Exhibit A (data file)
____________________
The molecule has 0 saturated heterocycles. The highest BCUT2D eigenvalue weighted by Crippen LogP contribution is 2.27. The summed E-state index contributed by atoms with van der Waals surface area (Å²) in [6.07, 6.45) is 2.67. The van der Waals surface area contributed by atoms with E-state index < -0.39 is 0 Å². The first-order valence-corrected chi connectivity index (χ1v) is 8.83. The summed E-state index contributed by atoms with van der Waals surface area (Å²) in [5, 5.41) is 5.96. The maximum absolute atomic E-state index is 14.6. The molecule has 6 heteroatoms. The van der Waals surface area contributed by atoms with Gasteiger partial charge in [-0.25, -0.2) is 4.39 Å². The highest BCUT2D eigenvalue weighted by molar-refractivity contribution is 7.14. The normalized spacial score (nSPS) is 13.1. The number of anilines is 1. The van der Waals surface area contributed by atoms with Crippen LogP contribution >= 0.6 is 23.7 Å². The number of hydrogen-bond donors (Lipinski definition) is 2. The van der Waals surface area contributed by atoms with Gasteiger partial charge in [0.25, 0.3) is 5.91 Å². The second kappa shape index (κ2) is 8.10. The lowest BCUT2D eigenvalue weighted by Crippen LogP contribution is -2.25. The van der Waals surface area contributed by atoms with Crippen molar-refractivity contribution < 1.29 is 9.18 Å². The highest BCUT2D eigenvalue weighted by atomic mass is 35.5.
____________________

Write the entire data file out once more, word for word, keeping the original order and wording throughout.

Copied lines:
The molecule has 0 saturated heterocycles. The highest BCUT2D eigenvalue weighted by Crippen LogP contribution is 2.27. The summed E-state index contributed by atoms with van der Waals surface area (Å²) in [6.07, 6.45) is 2.67. The van der Waals surface area contributed by atoms with E-state index < -0.39 is 0 Å². The first-order valence-corrected chi connectivity index (χ1v) is 8.83. The summed E-state index contributed by atoms with van der Waals surface area (Å²) in [5, 5.41) is 5.96. The maximum absolute atomic E-state index is 14.6. The molecule has 6 heteroatoms. The van der Waals surface area contributed by atoms with Gasteiger partial charge in [-0.25, -0.2) is 4.39 Å². The highest BCUT2D eigenvalue weighted by molar-refractivity contribution is 7.14. The normalized spacial score (nSPS) is 13.1. The number of anilines is 1. The van der Waals surface area contributed by atoms with Crippen LogP contribution >= 0.6 is 23.7 Å². The number of hydrogen-bond donors (Lipinski definition) is 2. The van der Waals surface area contributed by atoms with Gasteiger partial charge in [0.25, 0.3) is 5.91 Å². The second kappa shape index (κ2) is 8.10. The lowest BCUT2D eigenvalue weighted by Crippen LogP contribution is -2.25. The van der Waals surface area contributed by atoms with Crippen molar-refractivity contribution < 1.29 is 9.18 Å². The highest BCUT2D eigenvalue weighted by atomic mass is 35.5.